The Court of Appeals of Maryland, the state’s highest court, has held that the Maryland Insurance Code requires a showing of prejudice to support a late notice defense to coverage under a claims-made and reported policy. Sherwood Brands, Inc. v. Great American Insurance Co., 2011 WL 657014 (Md. Feb. 24, 2011).
The Policy at issue afforded specified coverage for claims first made during the period of May 1, 2007 to May 1, 2008, and required “as a condition precedent” to coverage that the insured give notice of such claim in writing “as soon as practicable, but in no event later than ninety (90) days after the end of the Policy Period.” The insured was sued in two separate suits, one filed on October 17, 2007 and the other on March 28, 2008. The insured did not give notice of these claims until October 27, 2008 and November 6, 2008 – more than 90 days after the end of the policy period. Based on the insured’s failure to provide timely notice, the insurer denied coverage for both.
In the coverage litigation that followed, the court focused on Section 19-110 of the Maryland Insurance Code, which provides:
An insurer may disclaim coverage on a liability insurance policy on the ground that the insured or a person claiming the benefits of the policy through the insured has breached the policy by failing to cooperate with the insurer or by not giving the insurer required notice only if the insurer establishes by a preponderance of the evidence that the lack of cooperation or notice has resulted in actual prejudice to the insurer.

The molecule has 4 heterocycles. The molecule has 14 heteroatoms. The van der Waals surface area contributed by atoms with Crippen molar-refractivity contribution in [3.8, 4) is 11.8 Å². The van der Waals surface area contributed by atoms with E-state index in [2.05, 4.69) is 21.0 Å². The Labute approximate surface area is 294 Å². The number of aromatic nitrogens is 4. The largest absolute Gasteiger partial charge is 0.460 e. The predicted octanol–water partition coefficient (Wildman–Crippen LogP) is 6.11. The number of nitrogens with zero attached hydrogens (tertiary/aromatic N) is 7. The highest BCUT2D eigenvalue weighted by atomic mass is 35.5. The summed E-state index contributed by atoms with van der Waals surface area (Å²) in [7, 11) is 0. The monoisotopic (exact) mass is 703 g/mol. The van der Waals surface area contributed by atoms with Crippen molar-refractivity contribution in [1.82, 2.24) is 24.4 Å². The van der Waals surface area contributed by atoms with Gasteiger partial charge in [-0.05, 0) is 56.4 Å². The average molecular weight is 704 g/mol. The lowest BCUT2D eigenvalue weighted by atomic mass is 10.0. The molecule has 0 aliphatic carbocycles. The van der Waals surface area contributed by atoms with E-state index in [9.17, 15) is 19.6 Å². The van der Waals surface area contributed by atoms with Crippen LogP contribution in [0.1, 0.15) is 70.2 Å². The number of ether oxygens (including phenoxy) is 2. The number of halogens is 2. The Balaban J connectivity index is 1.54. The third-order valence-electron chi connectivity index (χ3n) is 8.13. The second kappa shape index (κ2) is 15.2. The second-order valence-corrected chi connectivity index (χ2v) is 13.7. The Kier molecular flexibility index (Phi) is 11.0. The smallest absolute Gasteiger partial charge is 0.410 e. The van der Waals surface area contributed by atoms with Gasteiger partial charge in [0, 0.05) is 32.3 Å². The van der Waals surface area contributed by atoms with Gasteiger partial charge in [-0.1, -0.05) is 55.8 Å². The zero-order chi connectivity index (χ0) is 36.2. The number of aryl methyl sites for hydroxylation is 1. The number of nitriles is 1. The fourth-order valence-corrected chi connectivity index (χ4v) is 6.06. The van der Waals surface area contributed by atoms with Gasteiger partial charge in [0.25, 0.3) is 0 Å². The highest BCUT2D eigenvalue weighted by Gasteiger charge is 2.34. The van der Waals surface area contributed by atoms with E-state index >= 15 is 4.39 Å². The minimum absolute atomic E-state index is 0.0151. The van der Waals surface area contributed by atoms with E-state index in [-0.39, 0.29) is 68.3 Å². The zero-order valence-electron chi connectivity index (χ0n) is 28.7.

According to the court, the statute and its requirement of a showing of prejudice come into play only in the event of a breach of the policy—that is, a breach of covenant—as opposed to a failure of a condition precedent to coverage. In this regard, the court pointed to its decision in T.H.E. Insurance Company v. P.T.P, Inc., 628 A.2d 223 (Md. 1993), in which the court held that the statute did not apply to a denial of coverage under a claims made policy for a claim that was made after the policy period expired. The court described the requirement in a claims made policy that the claim be first made during the policy period as the “functional equivalent of a condition precedent to coverage.”
Turning to the notice provision at issue in this case, although unambiguously stated to be a “condition precedent” to coverage, the court held that Section 19-110 mandated that the provision be treated as a covenant. As a result, according to the court, the statute applied to require the insurer “to show how it was prejudiced by [the insured’s] late-delivered notice in investigating, settling or defending of the [two] actions” for which coverage was sought.
The court acknowledged that its holding here may seem to “place Maryland’s jurisprudence at odds with the majority of other jurisdictions” that do not require a showing of prejudice to support a late-notice defense to coverage under a claims-made and reported policy. The court, however, found it “important to emphasize that Maryland’s notice-prejudice jurisprudence” already “was at odds with most other jurisdictions’ jurisprudence” because Maryland is only one of three states that have legislatively adopted a notice-prejudice rule.